Lawn Care Tips

As a lawn care provider for 20+ years, my aim here is to provide some helpful hints, tips and advice to those who want to increase the health and appearance of the lawn they care for. Whether you are new to lawn care or an old hand, you will find information here that will save you time, money and wasted effort. Thanks for stopping by.

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Friday, April 22, 2005

Some Considerations When Refueling Your Lawnmower

Today I’d like to briefly discuss a property of gasoline that may not be commonly understood. That property involves the changeable volume of gasoline based on changes to its temperature.

Most people are aware that the liquid in a thermometer expands and contracts based on the surrounding temperature. Like the liquid in a thermometer, gasoline will also expand or contract with changes in temperature. I’m sorry to say that I have learned this lesson - and then re-learned this lesson - on several occasions. The circumstances go something like this: I am running gasoline powered equipment. I run out of gasoline. And then, because I am eager to finish the job without having to stop again to refuel, I fill the gas tank of my power equipment too high. I set the fuel can down and reach for the gas tank cap, but before I can actually get the cap on I notice the gasoline continuing to rise and suddenly overflowing the gas tank. My mistake here was not leaving enough room in the tank for the gas to expand. This has also happened to me a couple of times where I had finished securing the gas tank cap and suddenly the gasoline started squirting out the air hole in the center of the cap.

Needless to say, this is a potentially explosive situation. Particularly if the engine you are refueling is very hot. The lessons I learned here are usually spelled out in the Owner’s Manual for any gasoline powered equipment. Most manuals will tell you, “Do not overfill the gas tank when refilling.” They will also mention that refilling an engine that is still hot should be avoided. And most power mower manuals will recommend that you not refuel the mower while it is still on the lawn. (Any gasoline spilled on the lawn will not explode but it will definitely kill the grass.) And, of course, due to the explosive nature of gasoline when ignited, it is a very bad idea to refuel power equipment if there are any nearby sparks, flames or burning cigarettes.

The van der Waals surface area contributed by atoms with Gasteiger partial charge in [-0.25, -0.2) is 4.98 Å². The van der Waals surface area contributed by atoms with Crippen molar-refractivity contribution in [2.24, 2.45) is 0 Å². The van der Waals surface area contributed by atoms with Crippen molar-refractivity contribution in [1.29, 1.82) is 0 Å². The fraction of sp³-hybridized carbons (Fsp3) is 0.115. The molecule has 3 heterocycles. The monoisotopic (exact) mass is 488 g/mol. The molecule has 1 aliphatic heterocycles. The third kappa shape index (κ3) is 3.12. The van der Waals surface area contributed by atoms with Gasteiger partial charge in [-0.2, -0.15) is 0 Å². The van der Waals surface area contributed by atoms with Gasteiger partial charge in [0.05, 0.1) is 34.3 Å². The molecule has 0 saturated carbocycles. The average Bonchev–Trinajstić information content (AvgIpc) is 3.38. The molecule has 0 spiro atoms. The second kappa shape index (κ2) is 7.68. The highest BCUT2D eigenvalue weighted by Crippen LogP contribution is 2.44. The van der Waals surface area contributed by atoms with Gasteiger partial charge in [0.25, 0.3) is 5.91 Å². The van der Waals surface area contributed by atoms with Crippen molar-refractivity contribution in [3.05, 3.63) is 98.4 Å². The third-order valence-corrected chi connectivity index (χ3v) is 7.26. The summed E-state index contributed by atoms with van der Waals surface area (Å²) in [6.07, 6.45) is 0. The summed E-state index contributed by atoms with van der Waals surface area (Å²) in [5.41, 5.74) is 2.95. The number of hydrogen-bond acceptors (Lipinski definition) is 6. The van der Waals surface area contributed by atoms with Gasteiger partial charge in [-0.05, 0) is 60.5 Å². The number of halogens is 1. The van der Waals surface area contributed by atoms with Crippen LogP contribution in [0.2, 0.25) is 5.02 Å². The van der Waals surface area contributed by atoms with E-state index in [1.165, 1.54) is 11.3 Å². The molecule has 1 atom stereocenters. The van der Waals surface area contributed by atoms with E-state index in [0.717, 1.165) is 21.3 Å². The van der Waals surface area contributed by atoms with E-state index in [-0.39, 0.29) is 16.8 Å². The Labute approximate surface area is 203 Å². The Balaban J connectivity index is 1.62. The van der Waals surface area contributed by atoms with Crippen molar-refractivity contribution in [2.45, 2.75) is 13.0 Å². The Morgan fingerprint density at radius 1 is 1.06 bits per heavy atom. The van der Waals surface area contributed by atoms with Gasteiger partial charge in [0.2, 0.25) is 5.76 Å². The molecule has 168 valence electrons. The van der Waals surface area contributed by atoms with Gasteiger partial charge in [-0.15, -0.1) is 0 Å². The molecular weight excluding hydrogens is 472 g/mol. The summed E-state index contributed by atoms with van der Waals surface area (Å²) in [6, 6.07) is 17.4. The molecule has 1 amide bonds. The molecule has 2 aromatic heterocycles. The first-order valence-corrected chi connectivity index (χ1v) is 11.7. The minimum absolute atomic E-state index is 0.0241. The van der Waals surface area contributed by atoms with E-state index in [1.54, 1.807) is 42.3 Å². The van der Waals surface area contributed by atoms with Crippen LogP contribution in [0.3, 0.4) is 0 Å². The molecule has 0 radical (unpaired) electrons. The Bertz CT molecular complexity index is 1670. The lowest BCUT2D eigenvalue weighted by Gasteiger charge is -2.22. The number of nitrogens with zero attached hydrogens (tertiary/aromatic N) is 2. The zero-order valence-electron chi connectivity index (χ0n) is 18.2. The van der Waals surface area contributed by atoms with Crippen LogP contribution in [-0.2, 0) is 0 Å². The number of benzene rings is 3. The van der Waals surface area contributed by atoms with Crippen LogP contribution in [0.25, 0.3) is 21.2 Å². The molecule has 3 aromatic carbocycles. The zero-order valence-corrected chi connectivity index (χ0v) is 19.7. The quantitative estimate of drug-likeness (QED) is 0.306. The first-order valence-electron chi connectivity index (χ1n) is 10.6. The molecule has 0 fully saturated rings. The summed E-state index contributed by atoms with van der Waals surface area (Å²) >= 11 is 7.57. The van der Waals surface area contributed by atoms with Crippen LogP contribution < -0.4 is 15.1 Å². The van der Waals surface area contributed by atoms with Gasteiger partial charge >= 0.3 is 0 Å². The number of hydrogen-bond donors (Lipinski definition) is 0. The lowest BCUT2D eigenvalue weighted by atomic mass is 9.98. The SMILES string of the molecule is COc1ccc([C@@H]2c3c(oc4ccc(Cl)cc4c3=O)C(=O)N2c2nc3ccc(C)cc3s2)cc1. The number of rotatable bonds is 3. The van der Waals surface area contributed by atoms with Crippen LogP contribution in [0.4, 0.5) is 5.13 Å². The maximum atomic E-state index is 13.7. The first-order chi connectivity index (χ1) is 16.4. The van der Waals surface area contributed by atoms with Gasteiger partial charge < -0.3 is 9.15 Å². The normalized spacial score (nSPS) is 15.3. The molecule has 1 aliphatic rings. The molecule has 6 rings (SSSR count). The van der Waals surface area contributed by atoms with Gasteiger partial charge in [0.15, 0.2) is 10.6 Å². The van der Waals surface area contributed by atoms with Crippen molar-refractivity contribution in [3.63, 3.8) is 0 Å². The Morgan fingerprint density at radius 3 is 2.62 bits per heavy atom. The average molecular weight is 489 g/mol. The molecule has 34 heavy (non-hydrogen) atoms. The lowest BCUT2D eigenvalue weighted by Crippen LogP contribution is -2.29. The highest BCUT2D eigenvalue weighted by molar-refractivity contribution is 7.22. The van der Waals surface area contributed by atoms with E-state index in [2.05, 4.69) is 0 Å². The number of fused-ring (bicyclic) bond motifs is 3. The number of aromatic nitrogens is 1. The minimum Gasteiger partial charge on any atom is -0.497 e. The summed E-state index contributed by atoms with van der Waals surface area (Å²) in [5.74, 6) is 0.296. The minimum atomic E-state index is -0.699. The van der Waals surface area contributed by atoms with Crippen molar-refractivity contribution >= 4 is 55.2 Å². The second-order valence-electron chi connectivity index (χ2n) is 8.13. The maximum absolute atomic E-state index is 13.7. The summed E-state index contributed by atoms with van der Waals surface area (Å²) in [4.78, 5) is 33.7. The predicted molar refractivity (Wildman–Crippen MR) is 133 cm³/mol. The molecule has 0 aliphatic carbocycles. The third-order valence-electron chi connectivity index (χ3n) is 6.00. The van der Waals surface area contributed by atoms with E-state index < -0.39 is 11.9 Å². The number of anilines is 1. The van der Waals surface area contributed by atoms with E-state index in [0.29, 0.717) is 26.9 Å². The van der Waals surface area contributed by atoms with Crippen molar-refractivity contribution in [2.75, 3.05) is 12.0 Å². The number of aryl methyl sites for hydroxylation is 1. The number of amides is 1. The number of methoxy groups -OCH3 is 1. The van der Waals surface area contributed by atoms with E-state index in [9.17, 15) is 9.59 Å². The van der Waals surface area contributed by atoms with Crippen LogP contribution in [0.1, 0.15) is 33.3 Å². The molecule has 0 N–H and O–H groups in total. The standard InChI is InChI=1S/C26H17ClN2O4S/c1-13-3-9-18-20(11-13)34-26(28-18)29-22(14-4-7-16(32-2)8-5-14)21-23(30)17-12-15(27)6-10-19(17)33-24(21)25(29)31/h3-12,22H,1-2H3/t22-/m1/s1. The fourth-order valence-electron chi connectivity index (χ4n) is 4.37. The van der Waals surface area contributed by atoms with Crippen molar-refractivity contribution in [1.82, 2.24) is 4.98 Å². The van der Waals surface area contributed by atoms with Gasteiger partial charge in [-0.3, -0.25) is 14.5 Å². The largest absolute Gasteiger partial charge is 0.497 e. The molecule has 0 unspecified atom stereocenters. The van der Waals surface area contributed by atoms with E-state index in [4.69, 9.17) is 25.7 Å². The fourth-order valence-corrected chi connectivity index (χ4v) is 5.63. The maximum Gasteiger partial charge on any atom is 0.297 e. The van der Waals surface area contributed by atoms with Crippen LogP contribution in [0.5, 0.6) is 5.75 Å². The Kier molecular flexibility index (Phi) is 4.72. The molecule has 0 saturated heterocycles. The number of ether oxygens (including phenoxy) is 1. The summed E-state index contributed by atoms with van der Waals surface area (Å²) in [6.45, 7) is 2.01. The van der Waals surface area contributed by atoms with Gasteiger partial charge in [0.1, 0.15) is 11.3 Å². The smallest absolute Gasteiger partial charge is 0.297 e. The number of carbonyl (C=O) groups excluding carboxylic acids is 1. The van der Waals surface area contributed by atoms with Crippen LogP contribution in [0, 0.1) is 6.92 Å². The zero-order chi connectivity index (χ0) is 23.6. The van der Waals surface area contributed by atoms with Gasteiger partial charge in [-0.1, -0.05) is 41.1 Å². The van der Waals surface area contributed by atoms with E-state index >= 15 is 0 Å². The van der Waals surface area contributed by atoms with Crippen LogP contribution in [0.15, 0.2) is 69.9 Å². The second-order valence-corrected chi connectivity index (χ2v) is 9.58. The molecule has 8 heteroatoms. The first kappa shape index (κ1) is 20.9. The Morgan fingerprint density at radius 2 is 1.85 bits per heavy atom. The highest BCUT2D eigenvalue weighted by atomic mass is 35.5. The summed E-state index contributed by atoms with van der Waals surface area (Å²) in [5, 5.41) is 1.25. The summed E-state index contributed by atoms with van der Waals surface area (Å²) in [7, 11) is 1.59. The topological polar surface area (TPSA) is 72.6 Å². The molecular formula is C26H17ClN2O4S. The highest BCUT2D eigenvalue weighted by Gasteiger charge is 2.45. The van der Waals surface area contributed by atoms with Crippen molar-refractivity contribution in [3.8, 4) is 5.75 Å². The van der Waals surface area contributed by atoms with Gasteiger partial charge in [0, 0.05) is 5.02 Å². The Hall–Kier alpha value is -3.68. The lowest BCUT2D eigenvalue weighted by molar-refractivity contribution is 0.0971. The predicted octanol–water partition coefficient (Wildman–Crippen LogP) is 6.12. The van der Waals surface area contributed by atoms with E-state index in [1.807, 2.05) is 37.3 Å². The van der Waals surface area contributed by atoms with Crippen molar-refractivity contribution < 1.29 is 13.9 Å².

Finally, if you are using any two-cycle engines (be it a mower, weed-whip or blower), I highly recommend: 1) storing your two-cycle gasoline mixture in a clearly identifiable gas can, and 2) that you do your mixing as soon as possible after refilling that gas can. If you do not have a clearly marked two-cycle gas can and you mistakenly refill your two-cycle engine with straight unmixed gas, there is a very good possibility that your two-cycle engine will overheat and be destroyed in short order. And the reason I suggest mixing your gasoline as soon as possible (meaning at the gas station) is that way you are not apt to forget that the gasoline needs to be mixed before it can be used in a two-cycle engine.

In summary, always read, understand and follow all the safety precautions in your power equipment manual. Remember when you are refueling that one gallon of gasoline has the explosive power of several sticks of dynamite.

NEXT TIME: Not All Grassy Weeds Are Crabgrass

4 Comments:

At 5:33 AM, Anonymous artificial lawns said...

Always refuel a power mower when it is cold before starting the engine. Gasoline spilled on hot surfaces is easily ignited when the engine is restarted.

 
At 4:01 AM, Anonymous Lawn Mower Wizard said...

Great advice, overlooked by many. You can't afford to make mistakes when it comes to gas.

 
At 9:26 AM, Anonymous Chambo said...

Awesome advise, i always recommend hybrid mowers or if you can extend power to your lawn, simply go for the best robotic lawn mower you can find. This way you will have all grass cut from a large lawn without even your supervision.

 
At 4:02 AM, Anonymous DIY Garden said...

Very important safety tips here that I'm sure a lot of people overlook. Thanks for sharing a really valuable piece.

 

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